Thursday, 21 July 2011

Asking Ed Miliband Questions

This afternoon I cycled up the canal from Digbeth to Fort Dunlop where Ed Miliband had come to answer questions from readers of the Birmingham Post and Mail.

Ed spoke first to give his thoughts on phone hacking, responsibility, cuts and jobs, but then it was over to the audience to ask questions in batches of three.
I was expecting more of a business focus to the event, which would fit in with the Birmingham Post's usual agenda, but what we actually got were a lot of questions from people in the voluntary and public sector who are being affected by the cuts. The answers were always very carefully done to use the person's name and address them directly (as is Miliband's style from other appearances I've seen) although there was very little in terms of concrete policies that he could offer on most things and just stuck to fairly general platitudes. I suppose that is about as much as you can expect, as the leader of a political party will not be able to keep updated on every subject in depth.

It took a while for them to come to my question, but I did eventually get to ask him the following:
"What would you do about development which is in direct conflict with achieving the UK's legally binding Climate Change reduction targets and clearly unsustainable, such as the expansion of regional airports, putting a large parkway station for HS2 on greenbelt near the airport and developing car-centred infrastructure along the M42 corridor?"

On airports he was quite good in that he said that Labour had been wrong on Heathrow and that we can't continue expanding aviation without a framework to cut greenhouse gases and suggested emissions couldn't go any higher than now (although that's much too high still). He was very gung-ho on HS2 (it's a symbol of modernity, apparently) and didn't really want to hear the bit about locating stations in the wrong places - he said he wouldn't go into the route. Also, he totally ignored the part about the M42 corridor and the sustainability of where development is located, which was disappointing.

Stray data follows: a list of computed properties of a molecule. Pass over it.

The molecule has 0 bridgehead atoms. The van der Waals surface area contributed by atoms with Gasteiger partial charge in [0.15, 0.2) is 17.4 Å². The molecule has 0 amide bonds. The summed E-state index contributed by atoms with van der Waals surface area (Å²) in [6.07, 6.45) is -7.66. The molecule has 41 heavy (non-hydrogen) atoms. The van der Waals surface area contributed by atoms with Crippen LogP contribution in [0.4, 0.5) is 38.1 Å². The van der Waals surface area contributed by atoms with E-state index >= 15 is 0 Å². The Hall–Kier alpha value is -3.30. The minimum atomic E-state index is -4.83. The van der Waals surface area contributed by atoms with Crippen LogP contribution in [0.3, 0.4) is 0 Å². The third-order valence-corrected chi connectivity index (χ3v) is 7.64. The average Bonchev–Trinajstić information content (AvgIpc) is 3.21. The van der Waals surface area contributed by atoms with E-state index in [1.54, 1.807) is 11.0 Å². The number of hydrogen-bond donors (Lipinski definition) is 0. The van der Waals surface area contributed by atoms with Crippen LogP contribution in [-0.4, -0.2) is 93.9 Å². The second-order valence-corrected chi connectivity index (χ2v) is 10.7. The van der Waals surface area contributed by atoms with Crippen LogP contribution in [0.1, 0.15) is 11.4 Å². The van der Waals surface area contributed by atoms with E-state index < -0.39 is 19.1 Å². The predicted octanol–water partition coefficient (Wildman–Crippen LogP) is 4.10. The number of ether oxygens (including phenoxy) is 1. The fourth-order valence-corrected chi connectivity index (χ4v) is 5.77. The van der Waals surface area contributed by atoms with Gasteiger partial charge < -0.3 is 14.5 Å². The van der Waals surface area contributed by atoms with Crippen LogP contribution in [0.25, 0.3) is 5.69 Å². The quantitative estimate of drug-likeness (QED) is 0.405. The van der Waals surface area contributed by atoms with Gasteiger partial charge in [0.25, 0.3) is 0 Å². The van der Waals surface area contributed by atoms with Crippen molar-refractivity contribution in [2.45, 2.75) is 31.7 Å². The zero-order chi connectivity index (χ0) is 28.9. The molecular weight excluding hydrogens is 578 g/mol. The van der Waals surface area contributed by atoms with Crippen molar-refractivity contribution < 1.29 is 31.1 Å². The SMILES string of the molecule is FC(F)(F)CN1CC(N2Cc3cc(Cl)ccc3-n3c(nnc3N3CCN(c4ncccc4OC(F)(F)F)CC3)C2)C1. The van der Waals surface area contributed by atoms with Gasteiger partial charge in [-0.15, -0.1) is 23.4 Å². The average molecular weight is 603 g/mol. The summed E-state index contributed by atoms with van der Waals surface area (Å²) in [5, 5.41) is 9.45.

Our lead campaigner on Energy and Climate Change also managed to ask a question on the situation in Africa, where they have the worst droughts for 60 years and the link to that and climate change. He asked why he wasn't taking more of a lead on challenging Cameron's supposed "Greenest Government Ever" when he used to be minister on this issue.

Miliband said that he pushed very hard to ensure that the coalition didn't abandon the climate change committee's recommendations, but couldn't really give any other examples of where he has held them to account (and they really aren't doing very well according to our report). He did also say that he was very concerned about climate change and that "his kids will judge him by how he deals with it", but I'm afraid I didn't find what he said very reassuring, overall.

The other questions I wanted to ask, but didn't have the opportunity to were:
"What measures would you take to help the 20% of Birmingham's households who are in fuel poverty?"
"Over a third of households in Birmingham don't have access to a car, yet policy is all designed around car users. Do you think more should be done to help these people?"

I really hope that Labour does step up and hold the government to account over their environmental policies, as we really need the greenest opposition ever at the moment to make sure we don't look back at another lot of missed opportunities and a time when unsustainable development ruined not only the economy, but our climate, too.

Joe Peacock

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